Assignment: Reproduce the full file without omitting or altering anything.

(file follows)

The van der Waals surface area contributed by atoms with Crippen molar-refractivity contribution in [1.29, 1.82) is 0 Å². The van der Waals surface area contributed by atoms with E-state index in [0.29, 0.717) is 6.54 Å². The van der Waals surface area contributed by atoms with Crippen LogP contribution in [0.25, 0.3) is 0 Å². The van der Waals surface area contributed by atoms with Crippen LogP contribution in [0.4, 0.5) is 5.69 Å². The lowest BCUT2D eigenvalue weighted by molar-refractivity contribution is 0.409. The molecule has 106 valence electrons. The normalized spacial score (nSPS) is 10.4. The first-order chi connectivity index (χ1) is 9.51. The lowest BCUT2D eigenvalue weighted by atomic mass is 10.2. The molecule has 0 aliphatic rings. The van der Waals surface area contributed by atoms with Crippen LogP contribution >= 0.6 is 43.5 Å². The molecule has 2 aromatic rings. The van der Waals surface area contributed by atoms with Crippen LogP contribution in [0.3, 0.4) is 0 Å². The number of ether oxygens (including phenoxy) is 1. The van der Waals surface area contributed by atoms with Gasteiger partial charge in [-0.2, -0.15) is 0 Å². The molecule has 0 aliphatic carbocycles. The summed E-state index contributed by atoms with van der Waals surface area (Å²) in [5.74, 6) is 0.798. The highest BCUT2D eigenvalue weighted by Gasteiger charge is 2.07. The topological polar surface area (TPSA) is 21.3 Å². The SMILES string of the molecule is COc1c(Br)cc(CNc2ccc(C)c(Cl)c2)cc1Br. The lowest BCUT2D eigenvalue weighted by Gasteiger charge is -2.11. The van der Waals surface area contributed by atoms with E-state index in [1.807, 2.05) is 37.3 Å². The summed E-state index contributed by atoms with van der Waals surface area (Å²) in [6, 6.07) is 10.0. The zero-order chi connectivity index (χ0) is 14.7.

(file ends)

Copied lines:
The van der Waals surface area contributed by atoms with Crippen molar-refractivity contribution in [1.29, 1.82) is 0 Å². The van der Waals surface area contributed by atoms with E-state index in [0.29, 0.717) is 6.54 Å². The van der Waals surface area contributed by atoms with Crippen LogP contribution in [0.25, 0.3) is 0 Å². The van der Waals surface area contributed by atoms with Crippen LogP contribution in [0.4, 0.5) is 5.69 Å². The lowest BCUT2D eigenvalue weighted by molar-refractivity contribution is 0.409. The molecule has 106 valence electrons. The normalized spacial score (nSPS) is 10.4. The first-order chi connectivity index (χ1) is 9.51. The lowest BCUT2D eigenvalue weighted by atomic mass is 10.2. The molecule has 0 aliphatic rings. The van der Waals surface area contributed by atoms with Crippen LogP contribution >= 0.6 is 43.5 Å². The molecule has 2 aromatic rings. The van der Waals surface area contributed by atoms with Crippen LogP contribution in [0.3, 0.4) is 0 Å². The number of ether oxygens (including phenoxy) is 1. The van der Waals surface area contributed by atoms with Gasteiger partial charge in [-0.2, -0.15) is 0 Å². The molecule has 0 aliphatic carbocycles. The summed E-state index contributed by atoms with van der Waals surface area (Å²) in [5.74, 6) is 0.798. The highest BCUT2D eigenvalue weighted by Gasteiger charge is 2.07. The topological polar surface area (TPSA) is 21.3 Å². The SMILES string of the molecule is COc1c(Br)cc(CNc2ccc(C)c(Cl)c2)cc1Br. The lowest BCUT2D eigenvalue weighted by Gasteiger charge is -2.11. The van der Waals surface area contributed by atoms with E-state index in [1.807, 2.05) is 37.3 Å². The summed E-state index contributed by atoms with van der Waals surface area (Å²) in [6, 6.07) is 10.0. The zero-order chi connectivity index (χ0) is 14.7.